Jack looked around the room strewn with cardboard boxes. An overflowing box of fast food wrappers filled one corner. The only organized, clean area was where the optical surveillance equipment was set up. He said, “Kathy, I hope your mind
isn’t as cluttered as this pig sty. We need to come up with a plan. It’s damn clear we can’t let those car bombs be set off tomorrow in downtown Charleston. That’s the first priority. The second is to stop them and not spook the Professor. I believe we must destroy the bombs where they are and then be prepared to follow a bomber. At least one of them will be reporting to the Professor. If we fail, we lose our only link to the Professor. It will take some air assets. When we can get a plan together, I’ll call Frank to arrange for the resources to trail the bombers when they leave Charleston.”
Kathy said, “Okay, I agree that’s the strategy, but we’ll have to destroy the cars where they are with a fire. The explosives in those cars will probably burn. I doubt they will explode. If they do, better in their garage than in a populated area of Charleston. And I don’t want Hankins to get away.”
Jack said, “We need some immediate help. Call the hotel and get Lou to come now. Give him directions to park in the back of our building. When you get off the phone, I’ll call Frank and tell him our approach and see if they can handle the surveillance problem.”
After making the call to Frank, Jack was studying the garage through the tripod mounted scope, when Kathy said, “Lou and Storm are on the way. I think we can talk about the problem with them. Lou was one of the best B&E guys in the business. He broke into dozens of places and dealt with a bunch of problems. Usually he had to make it look like there had not even been an entry. In this case the fire will cover our tracks. I didn’t see any signs of an alarm system when I was in the shop. I doubt there will be one in the garage. But we can count on someone being on guard in or near the garage.”
After several hours of planning, they had a plan everyone accepted. Kathy brought in a bag of Big Macs, fries and coffee. It was now eight o’clock. Five hours from the kickoff. Everyone was resting in their own fashion. Responsibilities and communications were clear. Jack and Lou had the actual entry. Kathy volunteered to put a beacon on Hankins’ van, parked on the street almost in front of the rug shop. Storm was left to monitor activities from the OP.
If all lights in the upstairs section of the shop were off, 1:00 AM was the start. Limited-range, hand-held, two-way radios were the choice. Jack didn’t want cell phone activity in the area of the shop before the fire started. Cell phones were a start for fire investigators and the police. The explosive bomb residue will kick any fire investigation into high gear.
A few minutes after 1:00 AM, Jack and Lou, wearing black, slipped out the back door carrying some limited equipment and crossed Market Street a block east of the rug shop. From there, they worked their way back to the alley running behind the garage. A narrow trash-cluttered passageway ran between the garage and the next building. Their planned entry point was a window about seven feet above ground level. It looked as if it hadn’t been washed for several years. Jack crouched under the window, giving Lou a platform of his back to examine the window.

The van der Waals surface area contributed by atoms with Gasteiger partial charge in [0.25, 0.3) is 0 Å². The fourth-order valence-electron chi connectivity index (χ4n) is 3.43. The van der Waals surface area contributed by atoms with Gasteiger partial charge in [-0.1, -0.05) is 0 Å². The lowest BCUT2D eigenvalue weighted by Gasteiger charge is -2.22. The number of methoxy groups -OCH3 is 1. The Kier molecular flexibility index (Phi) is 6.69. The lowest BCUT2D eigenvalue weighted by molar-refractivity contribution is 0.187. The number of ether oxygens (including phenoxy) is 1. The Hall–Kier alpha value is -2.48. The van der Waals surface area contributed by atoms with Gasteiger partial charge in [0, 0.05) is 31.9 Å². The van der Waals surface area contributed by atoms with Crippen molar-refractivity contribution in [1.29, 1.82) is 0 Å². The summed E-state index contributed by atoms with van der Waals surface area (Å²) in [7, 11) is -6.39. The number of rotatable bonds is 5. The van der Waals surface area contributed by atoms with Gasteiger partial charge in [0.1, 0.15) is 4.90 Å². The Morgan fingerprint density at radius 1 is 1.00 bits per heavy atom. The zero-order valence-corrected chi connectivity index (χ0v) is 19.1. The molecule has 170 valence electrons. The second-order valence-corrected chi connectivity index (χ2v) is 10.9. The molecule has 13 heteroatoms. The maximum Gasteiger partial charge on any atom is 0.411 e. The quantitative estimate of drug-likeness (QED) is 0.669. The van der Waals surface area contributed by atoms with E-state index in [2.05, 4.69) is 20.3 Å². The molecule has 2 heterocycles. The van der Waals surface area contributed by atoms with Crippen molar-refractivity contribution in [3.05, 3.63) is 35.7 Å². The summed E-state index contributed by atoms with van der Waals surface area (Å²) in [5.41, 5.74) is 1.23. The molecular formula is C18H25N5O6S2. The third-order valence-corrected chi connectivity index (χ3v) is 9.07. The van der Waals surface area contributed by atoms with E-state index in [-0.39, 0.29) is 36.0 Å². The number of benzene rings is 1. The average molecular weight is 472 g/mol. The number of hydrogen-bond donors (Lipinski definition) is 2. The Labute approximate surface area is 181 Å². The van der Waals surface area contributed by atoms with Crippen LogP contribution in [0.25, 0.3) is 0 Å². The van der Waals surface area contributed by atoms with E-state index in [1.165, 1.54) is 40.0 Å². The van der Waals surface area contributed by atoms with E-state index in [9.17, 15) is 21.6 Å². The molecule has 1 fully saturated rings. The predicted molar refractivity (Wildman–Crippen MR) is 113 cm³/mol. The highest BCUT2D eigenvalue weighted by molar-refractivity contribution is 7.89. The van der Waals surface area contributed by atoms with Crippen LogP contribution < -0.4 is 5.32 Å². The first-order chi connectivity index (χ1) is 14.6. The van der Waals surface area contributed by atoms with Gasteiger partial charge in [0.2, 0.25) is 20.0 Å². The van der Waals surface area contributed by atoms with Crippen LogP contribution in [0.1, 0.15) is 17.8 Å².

Lou whispered, “I can’t see through the window. I’m going to remove a pane. The caulking is nearly gone. I’ll only need a few minutes.”
“Do it. I can hold you.”
“Reach up with your left hand. I’ll hand the pane down to you.”
Jack thought this guy is good. I never heard a sound.
An instant later Lou stepped down and said, “I had a good view inside and didn’t see any guards. They may do periodic checks. What next?”
“Give me a boost. I’m going to check out the interior with my night vision gear. If I see anyone inside, I’ll take them out. No one upstairs will hear the silenced shot from my .22 High Standard. When I step down, I’ll give you a back to spray our two-gallon can of gasoline on the cars inside. Our hand pump sprayer should reach both cars. It should not leave any acceleration track for the investigators. Make sure you leave a trail of gas near enough to the window for a burning wad of newspaper to set off the fire.”
“What were you, a cop or an arsonist?”
“You’d be surprised what cops learn about the dark side.”
Sixty seconds later, Jack stepped to the ground and said, “No one inside. Your turn.”
Lou sprayed the two gallons of gas inside the garage, making sure to douse both cars and the entryway to the shop. He stepped off Jack’s back and said, “Just drop the burning newspaper inside the window. The gas trail starts there.”
“Okay. You take all our stuff and move now. When I drop it, I’ll move
fast. The gas vapor may have filled the
garage and give us an almost an instantaneous explosion. The shortest path for me is to go immediately behind the building at o
ur back. I’ll meet you at the end of the alley. Then we’ll split up and make our separate ways to the OP. Okay.”
Jack gave Lou 20 seconds, quietly broke the glass pane Lou removed, lit the newspaper torch and shielding the small flame with his body, dropped it in the window. By the time he took three steps behind the adjacent two-story abandoned brick building, he heard a soft woomp and the darkness vanished as the fire shot out the window behind him. By the time he joined Lou halfway down the alley, the fire was engulfing the entire building.